The Payment Card Industry (PCI) Security Standards Council (SSC), an open, global forum for the development of payment-card security standards, recently gave us a preview of its new PCI Data Security Standard (DSS) guidelines that will be published by the Council in November 2013. Referred to as PCI DSS 3.0, the revised guidelines are designed to help companies make PCI DSS part of their business-as-usual activities by introducing more flexibility and an increased focus on education, awareness and security as a shared responsibility.
PCI standards apply to every organization that touches credit card information — for example, banks that handle and process cards — and there are very few that don’t — are in scope of the PCI SSC. Even the humble bank branch may be treated as a merchant environment under PCI DSS, and so PCI DSS can have implications beyond the back office or transaction-processing systems in the data center. Previously, bank systems have been considered too complex for all the controls of PCI DSS to apply, but this is definitely not the case today — banks, along with other financial institutions, need to pay close attention. PCI DSS 3.0 starts to shift toward a more continuous approach to risk mitigation and compliance. Similarly, continuous risk-mitigation technologies for sophisticated organizations have evolved dramatically since PCI DSS’s first incarnation and can be easily applied to even the most complex data processes with dramatic cost-saving results.
So what do the new rules mean for banks?
A good place to start is to revisit how PCI DSS came about in the first place. PCI DSS 1.0 came out more than seven years ago as a new standard for addressing the emerging risks around payment data, merchants taking card payments, and the industries involved — including issuing banks and payment processors on the back end. But it really goes back even further than that. Visa, American Express, JCB, Discover and MasterCard earlier implemented Cardholder Information Security Programs (CISPs), for example, but compliance to those regulations varied. PCI DSS brought these loosely enforced mandates together and created a new level of harmony in the industry. To date, PCI DSS has made its biggest impact by requiring that organizations eliminate cardholder data where it’s not needed and limit exposure of cardholder data by protecting sensitive information. But as evidenced by serious and frequent breaches resulting in the exposure of millions of consumers’ credit card and other information, most of us agree that it hasn’t been enough.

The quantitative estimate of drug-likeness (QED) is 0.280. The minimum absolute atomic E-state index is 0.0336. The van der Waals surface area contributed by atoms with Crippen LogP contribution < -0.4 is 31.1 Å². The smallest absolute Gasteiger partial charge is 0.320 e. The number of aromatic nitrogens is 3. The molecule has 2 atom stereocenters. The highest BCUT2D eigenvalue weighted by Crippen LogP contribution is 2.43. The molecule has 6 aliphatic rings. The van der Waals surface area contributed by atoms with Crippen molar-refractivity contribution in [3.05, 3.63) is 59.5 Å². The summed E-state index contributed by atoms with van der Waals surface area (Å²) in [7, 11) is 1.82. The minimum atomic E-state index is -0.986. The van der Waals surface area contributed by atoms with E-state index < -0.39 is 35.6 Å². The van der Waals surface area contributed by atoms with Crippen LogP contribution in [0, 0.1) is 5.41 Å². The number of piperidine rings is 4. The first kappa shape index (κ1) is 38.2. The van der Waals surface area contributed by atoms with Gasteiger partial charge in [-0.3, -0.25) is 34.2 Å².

So we now have PCI DSS 3.0, driven by the need for more continuous compliance postures in light of those breaches and the increasing sophistication of attacks. Not surprisingly, when assessors and investigators have reviewed many of the incidents, they find the merchants were not compliant at the time of the breach. PCI DSS 3.0 looks to tighten the areas where the most risk has been observed during the past few years, which is good news for data protection but also increases the PCI compliance burden for merchants with new, tighter assessment rules on the horizon.
However, it doesn’t matter if it’s PCI DSS 2.0 or 3.0 — the fact remains that while PCI DSS is an excellent standard to address a broad range of risks, any compliance assessment, no matter how frequent, measures risk only at a single point in time and provides no guarantee of protection.
Threats to data are continuous, as is the risk of a compromise. Vulnerabilities in the payment ecosystem cannot be eliminated if cardholder-data protection is not truly end-to-end. Any place or point in a payment-data process where live data is available and exploitable represents a continuous business risk. And it’s in those exploitable gaps that we see constant reports of insider attacks, malware-driven data compromise, and sophisticated directed attacks yielding cardholder data.
What’s Still Needed